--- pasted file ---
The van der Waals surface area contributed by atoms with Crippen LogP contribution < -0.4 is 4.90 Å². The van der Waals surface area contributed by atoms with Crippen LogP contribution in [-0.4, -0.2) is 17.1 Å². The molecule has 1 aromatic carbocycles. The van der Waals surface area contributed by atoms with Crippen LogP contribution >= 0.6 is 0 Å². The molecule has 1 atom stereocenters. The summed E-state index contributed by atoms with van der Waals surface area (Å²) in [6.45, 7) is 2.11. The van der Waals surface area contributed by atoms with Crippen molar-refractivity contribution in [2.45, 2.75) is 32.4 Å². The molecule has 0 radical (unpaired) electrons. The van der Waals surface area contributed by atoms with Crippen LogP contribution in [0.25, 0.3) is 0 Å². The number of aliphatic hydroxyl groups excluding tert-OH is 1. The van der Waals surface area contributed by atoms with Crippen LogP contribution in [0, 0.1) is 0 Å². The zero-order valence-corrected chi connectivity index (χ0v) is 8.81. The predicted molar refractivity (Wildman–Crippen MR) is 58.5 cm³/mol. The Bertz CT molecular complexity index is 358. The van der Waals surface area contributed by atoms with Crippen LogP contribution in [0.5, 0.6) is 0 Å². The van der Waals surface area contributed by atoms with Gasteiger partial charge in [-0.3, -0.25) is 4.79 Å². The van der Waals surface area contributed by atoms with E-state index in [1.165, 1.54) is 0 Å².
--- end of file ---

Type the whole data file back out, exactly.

The van der Waals surface area contributed by atoms with Crippen LogP contribution < -0.4 is 4.90 Å². The van der Waals surface area contributed by atoms with Crippen LogP contribution in [-0.4, -0.2) is 17.1 Å². The molecule has 1 aromatic carbocycles. The van der Waals surface area contributed by atoms with Crippen LogP contribution >= 0.6 is 0 Å². The molecule has 1 atom stereocenters. The summed E-state index contributed by atoms with van der Waals surface area (Å²) in [6.45, 7) is 2.11. The van der Waals surface area contributed by atoms with Crippen molar-refractivity contribution in [2.45, 2.75) is 32.4 Å². The molecule has 0 radical (unpaired) electrons. The van der Waals surface area contributed by atoms with Crippen LogP contribution in [0.25, 0.3) is 0 Å². The number of aliphatic hydroxyl groups excluding tert-OH is 1. The van der Waals surface area contributed by atoms with Crippen LogP contribution in [0, 0.1) is 0 Å². The zero-order valence-corrected chi connectivity index (χ0v) is 8.81. The predicted molar refractivity (Wildman–Crippen MR) is 58.5 cm³/mol. The Bertz CT molecular complexity index is 358. The van der Waals surface area contributed by atoms with Crippen LogP contribution in [0.5, 0.6) is 0 Å². The van der Waals surface area contributed by atoms with Gasteiger partial charge in [-0.3, -0.25) is 4.79 Å². The van der Waals surface area contributed by atoms with E-state index in [1.165, 1.54) is 0 Å².